Individual Differences in the Executive Control of Attention, Memory, and Thought, and Their Associations with Schizotypy

UNCG Author/Contributor (non-UNCG co-authors, if there are any, appear on document)
Michael J. Kane, Professor (Creator)
Thomas R. Kwapil, Associate Professor (Creator)
Paul Silvia, Professor (Creator)
The University of North Carolina at Greensboro (UNCG )
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Abstract: Reports an error in "Individual differences in the executive control of attention, memory, and thought, and their associations with schizotypy" by Michael J. Kane, Matt E. Meier, Bridget A. Smeekens, Georgina M. Gross, Charlotte A. Chun, Paul J. Silvia and Thomas R. Kwapil (Journal of Experimental Psychology: General, 2016[Aug], Vol 145[8], 1017-1048). There were errors in Table 3 and Table 7 (these transcription errors were limited to descriptive statistics in the Tables and did not affect any inferential statistics). In Table 3, the ARRO-TUT and LETT-TUT variables had incorrect values for Mean [95% CI], SD, Skew, Kurtosis, and N. In Table 7, the same values (plus Min and Max) were incorrect for the SEM-SART variable. The correct values for these measures are presented in the correction (the values for Min and Max were correct as set in Table 3, but are repeated below for clarity). (The following abstract of the original article appeared in record 2016-29680-001.) A large correlational study took a latent-variable approach to the generality of executive control by testing the individual-differences structure of executive-attention capabilities and assessing their prediction of schizotypy, a multidimensional construct (with negative, positive, disorganized, and paranoid factors) conveying risk for schizophrenia. Although schizophrenia is convincingly linked to executive deficits, the schizotypy literature is equivocal. Subjects completed tasks of working memory capacity (WMC), attention restraint (inhibiting prepotent responses), and attention constraint (focusing visual attention amid distractors), the latter 2 in an effort to fractionate the “inhibition” construct. We also assessed mind-wandering propensity (via in-task thought probes) and coefficient of variation in response times (RT CoV) from several tasks as more novel indices of executive attention. WMC, attention restraint, attention constraint, mind wandering, and RT CoV were correlated but separable constructs, indicating some distinctions among “attention control” abilities; WMC correlated more strongly with attentional restraint than constraint, and mind wandering correlated more strongly with attentional restraint, attentional constraint, and RT CoV than with WMC. Across structural models, no executive construct predicted negative schizotypy and only mind wandering and RT CoV consistently (but modestly) predicted positive, disorganized, and paranoid schizotypy; stalwart executive constructs in the schizophrenia literature—WMC and attention restraint—showed little to no predictive power, beyond restraint’s prediction of paranoia. Either executive deficits are consequences rather than risk factors for schizophrenia, or executive failures barely precede or precipitate diagnosable schizophrenia symptoms.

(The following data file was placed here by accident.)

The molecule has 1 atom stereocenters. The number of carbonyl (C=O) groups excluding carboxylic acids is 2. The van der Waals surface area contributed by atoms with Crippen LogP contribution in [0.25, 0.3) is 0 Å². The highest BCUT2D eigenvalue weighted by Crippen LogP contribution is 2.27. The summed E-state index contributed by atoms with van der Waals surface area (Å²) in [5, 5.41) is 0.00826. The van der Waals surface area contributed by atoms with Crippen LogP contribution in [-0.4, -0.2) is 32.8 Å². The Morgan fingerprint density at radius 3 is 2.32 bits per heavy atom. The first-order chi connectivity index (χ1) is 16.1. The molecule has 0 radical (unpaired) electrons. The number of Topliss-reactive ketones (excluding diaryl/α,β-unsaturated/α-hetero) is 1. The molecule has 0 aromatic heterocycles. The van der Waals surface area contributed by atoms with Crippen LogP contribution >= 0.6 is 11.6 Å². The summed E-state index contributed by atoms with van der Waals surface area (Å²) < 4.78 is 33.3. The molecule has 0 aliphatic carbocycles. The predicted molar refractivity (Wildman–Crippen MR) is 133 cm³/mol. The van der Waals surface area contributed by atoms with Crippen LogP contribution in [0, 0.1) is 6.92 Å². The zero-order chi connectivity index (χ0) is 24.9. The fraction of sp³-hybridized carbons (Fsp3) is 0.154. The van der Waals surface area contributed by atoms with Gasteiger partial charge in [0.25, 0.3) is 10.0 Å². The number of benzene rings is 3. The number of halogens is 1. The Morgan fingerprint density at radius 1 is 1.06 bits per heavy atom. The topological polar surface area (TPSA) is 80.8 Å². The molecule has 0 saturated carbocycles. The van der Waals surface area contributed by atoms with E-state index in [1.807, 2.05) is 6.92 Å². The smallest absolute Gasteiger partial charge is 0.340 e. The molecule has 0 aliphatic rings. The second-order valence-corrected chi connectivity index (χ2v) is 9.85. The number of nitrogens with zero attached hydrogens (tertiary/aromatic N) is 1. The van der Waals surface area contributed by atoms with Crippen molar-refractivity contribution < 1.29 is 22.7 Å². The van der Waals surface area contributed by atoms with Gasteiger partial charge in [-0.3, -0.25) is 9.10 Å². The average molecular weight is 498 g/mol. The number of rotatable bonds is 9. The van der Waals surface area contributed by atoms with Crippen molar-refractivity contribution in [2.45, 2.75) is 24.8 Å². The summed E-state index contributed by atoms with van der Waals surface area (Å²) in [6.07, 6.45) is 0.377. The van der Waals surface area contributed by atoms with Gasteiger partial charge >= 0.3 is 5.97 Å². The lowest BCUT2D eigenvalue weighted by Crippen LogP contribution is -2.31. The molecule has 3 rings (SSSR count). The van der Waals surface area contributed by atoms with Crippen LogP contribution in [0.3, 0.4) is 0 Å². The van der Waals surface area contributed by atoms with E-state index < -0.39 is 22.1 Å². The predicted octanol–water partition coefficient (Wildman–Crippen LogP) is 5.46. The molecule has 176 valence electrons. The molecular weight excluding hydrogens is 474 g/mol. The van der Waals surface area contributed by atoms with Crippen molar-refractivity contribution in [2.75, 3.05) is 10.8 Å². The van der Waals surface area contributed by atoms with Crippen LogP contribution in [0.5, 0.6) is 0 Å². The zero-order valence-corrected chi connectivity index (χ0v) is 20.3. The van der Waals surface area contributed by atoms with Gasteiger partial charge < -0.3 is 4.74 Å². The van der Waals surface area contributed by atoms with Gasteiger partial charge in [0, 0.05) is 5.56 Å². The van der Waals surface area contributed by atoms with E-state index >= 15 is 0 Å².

Additional Information

Journal of Experimental Psychology: General, 145(8), 1017-1048
Language: English
Date: 2016
inhibition, schizotypy, executive attention, mind wandering, working memory capacity

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